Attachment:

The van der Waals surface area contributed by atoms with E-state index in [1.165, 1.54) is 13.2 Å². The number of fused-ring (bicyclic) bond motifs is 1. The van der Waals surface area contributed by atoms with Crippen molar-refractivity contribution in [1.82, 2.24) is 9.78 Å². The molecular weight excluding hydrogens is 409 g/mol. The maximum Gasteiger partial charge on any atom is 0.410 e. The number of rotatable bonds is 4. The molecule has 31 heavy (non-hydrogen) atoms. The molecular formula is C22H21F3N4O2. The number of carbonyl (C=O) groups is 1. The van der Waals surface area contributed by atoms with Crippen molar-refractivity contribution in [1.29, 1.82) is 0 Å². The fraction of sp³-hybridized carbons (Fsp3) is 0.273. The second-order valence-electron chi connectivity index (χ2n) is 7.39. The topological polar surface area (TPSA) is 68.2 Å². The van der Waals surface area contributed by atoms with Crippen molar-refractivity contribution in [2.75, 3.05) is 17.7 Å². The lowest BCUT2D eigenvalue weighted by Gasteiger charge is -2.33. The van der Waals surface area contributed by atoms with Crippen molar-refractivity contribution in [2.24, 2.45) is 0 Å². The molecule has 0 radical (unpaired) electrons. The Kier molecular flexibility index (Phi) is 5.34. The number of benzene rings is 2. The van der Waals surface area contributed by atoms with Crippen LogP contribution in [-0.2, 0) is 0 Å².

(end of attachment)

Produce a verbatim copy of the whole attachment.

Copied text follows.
The van der Waals surface area contributed by atoms with E-state index in [1.165, 1.54) is 13.2 Å². The number of fused-ring (bicyclic) bond motifs is 1. The van der Waals surface area contributed by atoms with Crippen molar-refractivity contribution in [1.82, 2.24) is 9.78 Å². The molecular weight excluding hydrogens is 409 g/mol. The maximum Gasteiger partial charge on any atom is 0.410 e. The number of rotatable bonds is 4. The molecule has 31 heavy (non-hydrogen) atoms. The molecular formula is C22H21F3N4O2. The number of carbonyl (C=O) groups is 1. The van der Waals surface area contributed by atoms with Crippen molar-refractivity contribution in [1.29, 1.82) is 0 Å². The fraction of sp³-hybridized carbons (Fsp3) is 0.273. The second-order valence-electron chi connectivity index (χ2n) is 7.39. The topological polar surface area (TPSA) is 68.2 Å². The van der Waals surface area contributed by atoms with Crippen molar-refractivity contribution in [2.75, 3.05) is 17.7 Å². The lowest BCUT2D eigenvalue weighted by Gasteiger charge is -2.33. The van der Waals surface area contributed by atoms with Crippen molar-refractivity contribution in [2.24, 2.45) is 0 Å². The molecule has 0 radical (unpaired) electrons. The Kier molecular flexibility index (Phi) is 5.34. The number of benzene rings is 2. The van der Waals surface area contributed by atoms with Crippen LogP contribution in [-0.2, 0) is 0 Å².